UK passes grim milestone of 7 MILLION Covid cases as another 41,192 test positive but deaths remain low as 45 more die

THE UK has passed the grim milestone of SEVEN MILLION covid cases since the start of the pandemic.

It comes as a further 41,192 Brits tested positive in the last 24 hours – but deaths have remained low with 45 more reported.

In total 7,018,927 people as of today have tested positive for the killer bug while 133,274 have died.

Meanwhile statistics show 21,795 people had their first vaccine dose on Sunday.

This means a of 48,270,113 -88.8% of over-16s in the UK – have received their first jab.

And 73,193 had their second jab yesterday, meaning 43,455,083 are now fully vaccinated.

Earlier today Downing Street warned ministers were ready to take the nation back into another lockdown over winter if they had to.

The PM's spokesperson said they kept all emergency measures under review in case drastic action was needed to stop spiralling cases and hospitalisations.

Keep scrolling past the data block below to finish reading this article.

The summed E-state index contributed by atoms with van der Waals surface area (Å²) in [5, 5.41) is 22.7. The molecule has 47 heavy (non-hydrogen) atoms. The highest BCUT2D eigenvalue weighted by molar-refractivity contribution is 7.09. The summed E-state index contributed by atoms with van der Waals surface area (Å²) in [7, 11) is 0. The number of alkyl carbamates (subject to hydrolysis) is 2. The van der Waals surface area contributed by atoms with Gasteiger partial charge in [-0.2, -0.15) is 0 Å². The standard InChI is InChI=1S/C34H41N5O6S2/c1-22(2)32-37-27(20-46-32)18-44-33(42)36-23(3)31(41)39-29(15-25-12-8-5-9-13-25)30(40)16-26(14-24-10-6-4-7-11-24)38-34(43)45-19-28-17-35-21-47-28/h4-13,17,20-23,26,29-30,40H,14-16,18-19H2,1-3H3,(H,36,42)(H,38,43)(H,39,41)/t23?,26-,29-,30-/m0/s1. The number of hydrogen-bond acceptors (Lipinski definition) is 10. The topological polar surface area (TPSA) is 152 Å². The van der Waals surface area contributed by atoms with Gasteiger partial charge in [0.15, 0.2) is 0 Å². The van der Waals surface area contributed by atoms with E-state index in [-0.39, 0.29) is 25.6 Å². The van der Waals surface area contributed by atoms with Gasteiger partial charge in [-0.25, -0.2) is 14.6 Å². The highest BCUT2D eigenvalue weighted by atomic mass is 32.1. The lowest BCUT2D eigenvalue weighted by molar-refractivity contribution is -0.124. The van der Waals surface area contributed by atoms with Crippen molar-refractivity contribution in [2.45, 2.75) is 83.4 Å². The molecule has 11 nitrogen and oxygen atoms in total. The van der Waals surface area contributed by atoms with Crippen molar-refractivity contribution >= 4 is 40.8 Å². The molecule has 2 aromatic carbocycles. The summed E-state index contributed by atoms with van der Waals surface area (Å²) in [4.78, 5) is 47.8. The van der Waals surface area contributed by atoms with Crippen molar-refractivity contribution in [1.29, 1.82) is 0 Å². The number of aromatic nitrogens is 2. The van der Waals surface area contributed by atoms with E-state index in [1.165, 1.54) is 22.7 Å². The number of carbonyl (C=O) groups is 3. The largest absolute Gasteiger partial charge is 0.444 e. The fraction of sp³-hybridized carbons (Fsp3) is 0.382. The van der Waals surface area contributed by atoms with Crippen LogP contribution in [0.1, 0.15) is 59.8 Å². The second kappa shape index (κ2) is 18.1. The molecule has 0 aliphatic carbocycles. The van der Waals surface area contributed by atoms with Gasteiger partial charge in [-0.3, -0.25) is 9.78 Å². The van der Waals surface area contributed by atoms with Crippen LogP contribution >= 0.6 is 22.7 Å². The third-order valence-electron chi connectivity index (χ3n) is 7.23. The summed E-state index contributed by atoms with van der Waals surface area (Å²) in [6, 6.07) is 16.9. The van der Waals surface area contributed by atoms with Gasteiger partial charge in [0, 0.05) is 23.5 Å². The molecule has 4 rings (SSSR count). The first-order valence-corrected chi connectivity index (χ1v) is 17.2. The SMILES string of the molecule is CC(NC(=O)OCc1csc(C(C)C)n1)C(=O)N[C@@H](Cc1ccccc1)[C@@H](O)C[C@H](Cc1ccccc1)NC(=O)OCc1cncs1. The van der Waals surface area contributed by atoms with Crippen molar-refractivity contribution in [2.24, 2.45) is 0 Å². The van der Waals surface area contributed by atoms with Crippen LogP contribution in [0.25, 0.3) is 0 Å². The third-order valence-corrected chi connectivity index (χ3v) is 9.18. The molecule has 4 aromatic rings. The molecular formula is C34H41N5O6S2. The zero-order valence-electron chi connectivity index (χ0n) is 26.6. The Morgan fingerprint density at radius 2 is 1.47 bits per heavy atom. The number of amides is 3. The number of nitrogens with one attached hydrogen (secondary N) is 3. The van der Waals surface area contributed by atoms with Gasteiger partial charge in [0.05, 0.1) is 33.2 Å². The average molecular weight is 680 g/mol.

It came after the PM sparked fury among his own backbenchers with plans to extend the draconian Covid powers for another six months.

He will keep the legal underpinning for restrictions in place in case he needs to use them in the coming months.

Another shutdown would destroy the UK's economy at just a time where it's starting to recover post-pandemic.

But No10 stressed the huge stonking success of Britain's vaccine programme means we are one of the most free and open nations now.

Booster vaccines for the vulnerable are expected in the coming months too, and a decision on vaccinating teenagers is expected within weeks.

The PM's spokesperson said today when grilled on the extension: "With regards to what comes next we need to carefully monitor the situation.

"As a responsible government, we retain the ability to take further steps if necessary but it is thanks to significant defences of vaccination programme that we are able to be one of the most open societies in Europe.

"And we will continue to push forward with vaccination programmes and that remains the case."

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